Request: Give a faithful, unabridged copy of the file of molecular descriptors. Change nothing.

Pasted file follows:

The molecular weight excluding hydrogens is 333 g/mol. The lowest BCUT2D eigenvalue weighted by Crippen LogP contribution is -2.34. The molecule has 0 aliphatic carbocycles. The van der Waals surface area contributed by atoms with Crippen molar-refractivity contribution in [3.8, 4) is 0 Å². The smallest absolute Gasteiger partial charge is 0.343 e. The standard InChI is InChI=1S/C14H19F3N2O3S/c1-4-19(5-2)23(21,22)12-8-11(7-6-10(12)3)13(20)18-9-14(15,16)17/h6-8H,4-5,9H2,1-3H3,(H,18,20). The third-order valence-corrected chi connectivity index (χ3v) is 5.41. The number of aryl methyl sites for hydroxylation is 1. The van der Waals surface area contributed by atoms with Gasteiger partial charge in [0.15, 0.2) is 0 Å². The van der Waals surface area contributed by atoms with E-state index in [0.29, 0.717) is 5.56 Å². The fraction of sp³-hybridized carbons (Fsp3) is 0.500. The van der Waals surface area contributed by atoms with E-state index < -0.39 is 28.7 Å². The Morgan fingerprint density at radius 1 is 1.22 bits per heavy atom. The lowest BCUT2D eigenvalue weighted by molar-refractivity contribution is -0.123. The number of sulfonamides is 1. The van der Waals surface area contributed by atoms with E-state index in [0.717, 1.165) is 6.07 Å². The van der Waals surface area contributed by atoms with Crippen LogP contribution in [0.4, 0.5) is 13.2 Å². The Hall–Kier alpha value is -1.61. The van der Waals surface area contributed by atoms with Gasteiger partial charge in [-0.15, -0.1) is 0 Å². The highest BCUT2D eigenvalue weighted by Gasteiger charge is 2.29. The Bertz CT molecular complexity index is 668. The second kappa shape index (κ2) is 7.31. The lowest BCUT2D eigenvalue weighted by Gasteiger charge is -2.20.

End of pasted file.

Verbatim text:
The molecular weight excluding hydrogens is 333 g/mol. The lowest BCUT2D eigenvalue weighted by Crippen LogP contribution is -2.34. The molecule has 0 aliphatic carbocycles. The van der Waals surface area contributed by atoms with Crippen molar-refractivity contribution in [3.8, 4) is 0 Å². The smallest absolute Gasteiger partial charge is 0.343 e. The standard InChI is InChI=1S/C14H19F3N2O3S/c1-4-19(5-2)23(21,22)12-8-11(7-6-10(12)3)13(20)18-9-14(15,16)17/h6-8H,4-5,9H2,1-3H3,(H,18,20). The third-order valence-corrected chi connectivity index (χ3v) is 5.41. The number of aryl methyl sites for hydroxylation is 1. The van der Waals surface area contributed by atoms with Gasteiger partial charge in [0.15, 0.2) is 0 Å². The van der Waals surface area contributed by atoms with E-state index in [0.29, 0.717) is 5.56 Å². The fraction of sp³-hybridized carbons (Fsp3) is 0.500. The van der Waals surface area contributed by atoms with E-state index < -0.39 is 28.7 Å². The Morgan fingerprint density at radius 1 is 1.22 bits per heavy atom. The lowest BCUT2D eigenvalue weighted by molar-refractivity contribution is -0.123. The number of sulfonamides is 1. The van der Waals surface area contributed by atoms with E-state index in [0.717, 1.165) is 6.07 Å². The van der Waals surface area contributed by atoms with Crippen LogP contribution in [0.4, 0.5) is 13.2 Å². The Hall–Kier alpha value is -1.61. The van der Waals surface area contributed by atoms with Gasteiger partial charge in [-0.15, -0.1) is 0 Å². The highest BCUT2D eigenvalue weighted by Gasteiger charge is 2.29. The Bertz CT molecular complexity index is 668. The second kappa shape index (κ2) is 7.31. The lowest BCUT2D eigenvalue weighted by Gasteiger charge is -2.20.